On another note, all, or at least most, of the Harlequin bugs and Cabbage Moth Caterpillars seem to have left the area. I didn’t get so many this past Summer. I have pruned all the herbs of their ‘nibbled’ leaves for the umpteenth time and the new growth is starting to flesh out the bushes. I feel as though I can finally leave the pest control hutch off the smaller plants and they can get some more sun. After the previous year’s devastation of every single leaf on nearly every potted plant, I think the purchase of this pest control netted ‘hutch’ was well worth the money.
But I do have to be vigilant though. I picked a whole lot of mint to use in cooking last Sunday and was just about to start chopping when I saw one leaf looked a bit curly. I turned it over and what did I see – a lot of fine spun fibres and a caterpillar waiting to turn into a butterfly.
I wonder what fresh caterpillar might taste like 😀
I was ‘cruising’ through my archives last night looking for Autumn.
The image below, made in the nearby Pipemaker’s Park in Maribyrnong, is probably my all-time favourite image.
Made on the 13th April, 2017, mid-afternoon, it was one of those right time, right place images in which the brilliant Autumn afternoon sun back-lit some of the Autumn Leaves on this old arbor perfectly.
I have literally hundreds of Autumn leaf images so here’s a select few. I’ll include a few more in the next post.
ROYAL BOTANIC GARDENS, MELBOURNE
MILLSWYN STREET, SOUTH YARRA . The tree was in the street where I used to live around the early 1990s.
LEAF LITTER ON THE CAR PARKED OUTSIDE MY APARTMENT
SAME STREET IN THE PREVIOUS COUPLE OF IMAGES – SOUTH YARRA
DIFFERENT VIEW OF THE WALL IN THE PREVIOUS IMAGE
THIS IS THE COBBLED BLUESTONE BACK LANE I USED TO WALK THE 2 STREET TO THE RBG. There are many streets in inner Melbourne that have cobbled bluestone laneways which is where the horse and carriages would drive in the early days of Melbourne’s settlement in post 1835.
RBG – LATE AFTERNOON ON MY WALK THROUGH THE GARDENS TO GO HOME
AUTUMN LEAVES REFLECTED IN THE ORNAMENTAL LAKE, RBG
AUTUMN LEAVES REFLECTED IN THE ORNAMENTAL LAKE, RBG. NOTE: The blue colour is actually the sky colour reflected from the lake surface
A DIFFERENT SHADE OF AUTUMN
AUTUMN LEAVES on the boardwalk outside my local pharmacy.
STEPS IN A SMALL GARDEN IN THE INNER EASTERN SUBURB OF RICHMOND
…AND OF COURSE THIS IS THE VIEW FROM MY CURRENT APARTMENT BALCONY
I don’t know who said that, but after the taxi dropped me home at 9.30am this morning, (after an overnight stay away), I couldn’t help but be struck by the silence.
It’s Saturday here in Melbourne and the usual weekend shoppers, zooming up my short steep road in their cars, were completely absent.
No walkers, joggers, cyclists or runners.
No mothers pushing prams or pushers up the steep footpath.
The unique sound of what I thought might be Currawongs filled the background. (I have yet to share a photo of an Australian Currawong – I have a couple, but they’re not very good).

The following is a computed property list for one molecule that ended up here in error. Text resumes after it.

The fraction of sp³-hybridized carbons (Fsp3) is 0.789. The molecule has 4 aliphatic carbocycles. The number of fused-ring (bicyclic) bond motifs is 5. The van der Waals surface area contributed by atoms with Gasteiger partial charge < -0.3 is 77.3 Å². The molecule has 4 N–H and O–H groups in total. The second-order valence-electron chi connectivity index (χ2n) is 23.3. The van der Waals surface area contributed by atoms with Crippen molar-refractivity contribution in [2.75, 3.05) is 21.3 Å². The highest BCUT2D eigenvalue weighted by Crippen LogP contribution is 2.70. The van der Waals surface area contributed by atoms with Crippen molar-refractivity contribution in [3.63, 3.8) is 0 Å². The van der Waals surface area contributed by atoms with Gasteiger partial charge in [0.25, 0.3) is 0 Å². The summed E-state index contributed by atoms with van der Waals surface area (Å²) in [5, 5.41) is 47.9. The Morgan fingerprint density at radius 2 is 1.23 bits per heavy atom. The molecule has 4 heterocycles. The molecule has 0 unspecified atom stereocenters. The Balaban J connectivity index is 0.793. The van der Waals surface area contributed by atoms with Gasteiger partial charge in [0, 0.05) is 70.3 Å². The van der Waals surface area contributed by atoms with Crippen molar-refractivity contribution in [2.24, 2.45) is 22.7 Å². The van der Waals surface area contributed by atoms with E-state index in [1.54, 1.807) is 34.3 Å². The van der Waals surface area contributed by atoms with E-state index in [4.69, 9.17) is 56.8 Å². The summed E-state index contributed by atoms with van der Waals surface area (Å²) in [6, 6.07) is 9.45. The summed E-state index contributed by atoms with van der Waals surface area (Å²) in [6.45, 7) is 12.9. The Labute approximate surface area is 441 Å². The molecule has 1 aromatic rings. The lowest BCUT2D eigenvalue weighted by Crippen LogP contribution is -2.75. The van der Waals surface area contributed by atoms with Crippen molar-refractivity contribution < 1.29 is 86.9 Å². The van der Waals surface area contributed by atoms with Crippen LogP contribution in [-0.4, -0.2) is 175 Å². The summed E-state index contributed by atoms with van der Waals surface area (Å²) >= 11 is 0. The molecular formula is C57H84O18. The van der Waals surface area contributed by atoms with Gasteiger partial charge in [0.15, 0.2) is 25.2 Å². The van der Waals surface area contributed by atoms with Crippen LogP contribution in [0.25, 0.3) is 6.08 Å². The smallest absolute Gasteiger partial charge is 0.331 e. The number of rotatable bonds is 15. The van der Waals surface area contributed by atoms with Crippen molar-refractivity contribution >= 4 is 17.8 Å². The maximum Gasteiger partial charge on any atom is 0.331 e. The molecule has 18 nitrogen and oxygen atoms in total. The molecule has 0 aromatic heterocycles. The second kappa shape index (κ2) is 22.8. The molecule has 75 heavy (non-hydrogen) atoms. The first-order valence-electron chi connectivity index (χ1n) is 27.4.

The wind had dropped and the forecast showers were absent. It was sooooooo quiet, almost like the end of the earth, and I couldn’t help but be overjoyed at the absence of human sound. If you’ve read my previous post you’ll know what I’m talking about.
I caught the lift upstairs to my apartment and after dropping my overnight bag on the floor, flung the sliding door open on to the balcony to let air into the stuffy room.
I heard tweets, chattering, birdsong and then a gentle whisper as a slight breeze sprung up.
The Fairy Wrens were back.
The birdsong was reminiscent of the lovely country sounds I first heard when I moved to the area in October, 2016.
Then one female Superb Fairy-wren dropped from the balcony fence down to the potted herbs and jumped from pot to pot and over to the bird/pest control netted hutch looking for seeds or some other tasty morsel. She walked over the fine netting and I frantically looked for the camera case as I’d put all the cameras away yesterday and stored them in a different place (other than under my desk or beside my desk chair).
Then I spotted a male Superb Fairy-Wren scrambling around the pots under the bird control netted hutch.
So much for bird control 😀
I went out to lift the netting so it could get away as it seemed to have forgotten its entry point, then grabbed the plastic watering jug to give some of the potted plants a drink. I hadn’t watered them before I left home late yesterday morning as it was supposed to rain this morning.
When I came back outdoors with the full watering pot, I heard frantic cheeping and a very frightened little wren.
It had jumped off the Marigold pot and got caught between the line of plastic pots and the glass fence. It could obviously see the male wren on the Japanese Maple enjoying the sunshine through the glass, but couldn’t work out how to get through this clear (aka dirty) glass fence barrier.